My brother, John, usually has similar taste to mine in media, and so, last year, when he highly recommended watching "24," I thought I'd give it a go. Being that we were in the "Put something on your Christmas list or else!" timeframe, I added the DVD of the first season to my Amazon.com wish list. My lovely wife got me the first two seasons for under the tree.
After a couple weeks, we were both referring to my "24"-watching experiences as, "Andy's TV crack." The show is addictive, bad for you and messes with your head.
Today, I just finished watching the last episode of season 6, the last season shot/available. That means (math alert!) that I've watch around 115 hours (144 episodes x 80%) ofÂ one show in about 4 months. Roughly one episode a day.
Now, of course, I didn't watch one episode a day. Some days (like today) I watched four. I think the most I ever watched in one 24 hour period (ha ha) was six. I had oral surgery back in January, and it was very nice to just crash on pain meds and do nothing but eat mooshy food and watch Jack Bauer save the universe for large blocks of time.
I have mixed feelings about the show:
- I really like watching Kiefer. I have for years. I thought he was great in "The Lost Boys" back in the 80's. I've always liked his dad, and some of that bleeds over, I suppose. He's easy to watch. I find his style/look to be a kind of "corn fed danger boy" thing. The kid next door who owns guns. Lots of guns. My only problem with him in "24" is that most of the lines are delivered in an anxious, urgent whisper. That gets old. He got a bit more pink-noise in the vocals in season six, which was nice to see (er... hear). I think he was a good choice for the role of Jack Bauer. If you've watched the show, try to imagine Charlie Sheen, for example, in the lead. Giggling ensues."
- I am well aware of the whole torture issue. Jack's character embodies the current administration's idea that, under some circumstances, it's OK to torture people because, well, you really, really need to stop the nuke from going off. To be fair, it runs both ways in "24," as Jack and other good guys get tortured both by the bad guys, and by earnest good guys who think that Jack and/or others might be hiding info. To be more fair, torturing works sometimes and not others. Sometimes all Jack has to do is shoot a guy in the leg, and he gives over. Sometimes they do the whole pharma-torture thing, and get nothing. After awhile, I became used to torture as a minor plot development action that simply moved the plot one way or another. And (again, after awhile), I got used to Jack cutting people's fingers off, electrocuting them and threatening to put out their eyeballs. I'm not comfortable with that situation -- that I got used to seeing it -- but there it is. After something becomes almost as much of a trope as the "there's a mole on the inside" thing (see below), it just doesn't have the same power to horrify.
- Apparently, there's always a mole. Every season features some kind of situation where an American is aiding the bad guys. And, frankly, I can tell you why -- the people who run CTU (the Counter Terrorist Unit where Jack works... kind) are idiots when it comes to their own security. There are all kinds of scenes where a person they bring in as a witness or friend or family member is allowed to wander around the facility. People who work there slip away to make phone calls in a little stone corridor off to one side. Sometimes these calls are overheard. Mostly not. But you think they'd learn to bug that little hallway. I don't mind "Big Stupid" stuff like the whole idea of an international conspiracy to start a Middle East war and drive up the price of oil. That's fine. But a counter terrorism department shouldn't let people have their own, private cell phones in the office, and should be more careful about civilians wandering around. I'm just sayin'.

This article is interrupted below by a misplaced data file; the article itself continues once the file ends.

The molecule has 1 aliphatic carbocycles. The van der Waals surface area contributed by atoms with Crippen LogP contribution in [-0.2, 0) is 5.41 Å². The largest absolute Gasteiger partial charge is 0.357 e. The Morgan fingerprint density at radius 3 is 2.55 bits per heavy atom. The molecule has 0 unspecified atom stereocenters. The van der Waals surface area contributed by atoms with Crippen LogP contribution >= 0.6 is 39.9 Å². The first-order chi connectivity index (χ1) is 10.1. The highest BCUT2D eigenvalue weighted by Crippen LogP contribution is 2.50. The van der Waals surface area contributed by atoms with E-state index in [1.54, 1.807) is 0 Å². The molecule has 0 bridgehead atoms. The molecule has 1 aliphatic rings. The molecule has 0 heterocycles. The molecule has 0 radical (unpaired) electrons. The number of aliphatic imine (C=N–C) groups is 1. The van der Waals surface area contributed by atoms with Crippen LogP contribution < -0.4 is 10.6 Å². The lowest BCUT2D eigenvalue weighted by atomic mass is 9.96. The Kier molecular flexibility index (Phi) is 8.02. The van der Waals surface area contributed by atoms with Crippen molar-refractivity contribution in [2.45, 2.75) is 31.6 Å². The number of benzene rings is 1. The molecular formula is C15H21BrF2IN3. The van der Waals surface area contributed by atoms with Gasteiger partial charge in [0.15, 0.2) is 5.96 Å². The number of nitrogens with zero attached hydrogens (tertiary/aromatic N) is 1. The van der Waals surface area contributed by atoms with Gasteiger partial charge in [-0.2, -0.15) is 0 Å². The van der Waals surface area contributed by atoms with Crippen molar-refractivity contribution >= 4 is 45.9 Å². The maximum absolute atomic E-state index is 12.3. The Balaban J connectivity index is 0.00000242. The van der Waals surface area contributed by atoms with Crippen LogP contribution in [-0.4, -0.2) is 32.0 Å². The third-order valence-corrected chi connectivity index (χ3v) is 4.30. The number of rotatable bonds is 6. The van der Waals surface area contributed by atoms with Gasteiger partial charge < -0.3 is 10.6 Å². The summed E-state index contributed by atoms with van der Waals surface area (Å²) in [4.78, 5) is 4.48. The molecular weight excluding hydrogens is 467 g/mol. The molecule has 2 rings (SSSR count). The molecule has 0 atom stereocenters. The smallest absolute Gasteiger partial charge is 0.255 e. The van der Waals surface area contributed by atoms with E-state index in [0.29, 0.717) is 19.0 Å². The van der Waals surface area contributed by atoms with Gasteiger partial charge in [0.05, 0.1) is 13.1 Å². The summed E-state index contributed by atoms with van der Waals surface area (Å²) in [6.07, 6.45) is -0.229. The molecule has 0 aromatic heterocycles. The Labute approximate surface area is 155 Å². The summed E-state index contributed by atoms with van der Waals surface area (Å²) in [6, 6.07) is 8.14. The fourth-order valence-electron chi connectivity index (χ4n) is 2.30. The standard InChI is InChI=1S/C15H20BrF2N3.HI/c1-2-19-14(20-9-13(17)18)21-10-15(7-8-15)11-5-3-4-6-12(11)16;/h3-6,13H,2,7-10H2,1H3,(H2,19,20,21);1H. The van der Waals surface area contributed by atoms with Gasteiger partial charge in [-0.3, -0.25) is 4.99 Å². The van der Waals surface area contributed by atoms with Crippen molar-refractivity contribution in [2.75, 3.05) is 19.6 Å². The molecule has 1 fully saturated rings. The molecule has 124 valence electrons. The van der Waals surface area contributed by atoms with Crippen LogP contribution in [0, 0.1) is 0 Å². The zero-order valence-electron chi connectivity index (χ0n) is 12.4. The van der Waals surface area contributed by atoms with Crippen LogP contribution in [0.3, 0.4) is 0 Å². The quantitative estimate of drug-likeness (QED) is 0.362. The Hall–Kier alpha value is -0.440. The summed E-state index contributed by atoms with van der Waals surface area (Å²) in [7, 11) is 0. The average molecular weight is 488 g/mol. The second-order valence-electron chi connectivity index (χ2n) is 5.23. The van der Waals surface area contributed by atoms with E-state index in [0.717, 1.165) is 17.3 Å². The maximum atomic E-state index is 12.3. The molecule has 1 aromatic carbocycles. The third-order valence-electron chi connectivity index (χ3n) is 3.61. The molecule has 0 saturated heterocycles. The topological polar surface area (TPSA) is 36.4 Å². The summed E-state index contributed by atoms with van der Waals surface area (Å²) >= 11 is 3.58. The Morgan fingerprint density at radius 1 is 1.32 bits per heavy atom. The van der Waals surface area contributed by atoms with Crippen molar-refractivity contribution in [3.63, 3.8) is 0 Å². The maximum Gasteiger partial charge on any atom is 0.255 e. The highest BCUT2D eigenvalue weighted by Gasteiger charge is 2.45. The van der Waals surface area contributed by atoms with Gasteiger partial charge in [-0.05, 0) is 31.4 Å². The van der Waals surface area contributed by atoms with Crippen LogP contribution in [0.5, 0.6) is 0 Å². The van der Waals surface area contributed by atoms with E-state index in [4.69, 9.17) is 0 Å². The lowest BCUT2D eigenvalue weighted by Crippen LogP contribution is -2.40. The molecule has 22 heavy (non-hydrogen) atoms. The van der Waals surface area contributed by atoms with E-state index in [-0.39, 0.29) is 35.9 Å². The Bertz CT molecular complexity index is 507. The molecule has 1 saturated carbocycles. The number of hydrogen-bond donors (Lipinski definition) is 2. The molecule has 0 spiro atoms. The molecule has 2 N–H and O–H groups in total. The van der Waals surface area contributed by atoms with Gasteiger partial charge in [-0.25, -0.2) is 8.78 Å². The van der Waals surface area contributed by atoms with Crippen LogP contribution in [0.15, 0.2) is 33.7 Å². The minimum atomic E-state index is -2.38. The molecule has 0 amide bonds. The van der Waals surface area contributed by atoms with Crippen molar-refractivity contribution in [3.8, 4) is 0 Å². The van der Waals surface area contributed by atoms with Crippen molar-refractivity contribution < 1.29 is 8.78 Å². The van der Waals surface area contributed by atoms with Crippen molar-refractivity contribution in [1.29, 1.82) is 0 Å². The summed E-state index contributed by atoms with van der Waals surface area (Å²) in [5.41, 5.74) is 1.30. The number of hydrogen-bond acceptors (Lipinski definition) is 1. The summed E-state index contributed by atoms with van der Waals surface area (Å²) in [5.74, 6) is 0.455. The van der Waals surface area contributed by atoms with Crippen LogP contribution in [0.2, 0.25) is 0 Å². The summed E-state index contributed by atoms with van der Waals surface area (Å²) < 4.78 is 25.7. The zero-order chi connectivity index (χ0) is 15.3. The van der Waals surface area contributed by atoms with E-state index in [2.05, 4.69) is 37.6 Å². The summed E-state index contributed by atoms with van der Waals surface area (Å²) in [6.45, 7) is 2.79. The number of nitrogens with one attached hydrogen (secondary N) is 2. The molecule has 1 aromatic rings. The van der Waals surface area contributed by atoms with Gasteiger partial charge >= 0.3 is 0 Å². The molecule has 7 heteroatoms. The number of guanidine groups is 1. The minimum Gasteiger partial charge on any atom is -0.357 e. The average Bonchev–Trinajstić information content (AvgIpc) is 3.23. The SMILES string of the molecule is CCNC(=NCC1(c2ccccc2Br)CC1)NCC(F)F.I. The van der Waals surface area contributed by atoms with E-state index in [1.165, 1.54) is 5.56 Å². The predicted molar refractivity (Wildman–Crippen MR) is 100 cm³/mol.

- The stakes are too f'ing high. You can have a fantastic, scary, tense movie where the whole thing that's "at stake" is one person's life, or even their career or morality. You don't need to threaten the West Coast with bio-plague or nukes every damned time. Now, I understand, this is Tom Clancy-esque anti-terrorist stuff. But, seriously, there were seasons where Jack rescuing a friend was better drama than Jack saving 6-10 U.S. cities from imminent destruction. The other problem with "high stakes" is that the math ends up being really bad. [Spoiler alert] In season six, one of the briefcase nukes that Jack is chasing goes off in an L.A. suburb killing around 12,000 people + whoever dies later from radiation poisoning. And while further Jacksonian efforts to avert WW3 are in line with that scale, the rescue of one or two people just seems... trite... when you put it on the table with 12k dead. Jack saved the day for these two nice people? That's swell. What about the whole town of Valencia that just when ker-poof?
- The cinematography and direction are really nice. Multiple shots at one time, the whole "real time" schtick... Nice work, team. In many ways, the direction and pacing are what makes the show so addictive. The acting is OK, and some of the writing isn't bad... but it's not very deep or, really, very different from season to season. Like candy, sex, cigarettes, crack, booze and Abba, it's not really about the quality, but the intrinsic fun.
I'm glad it's over, frankly. For me. For now. Maybe I can finally start blogging regularly again or read some more books or... wait... there's a new season of Battlestar Gallactica.Â Â Mmmmm....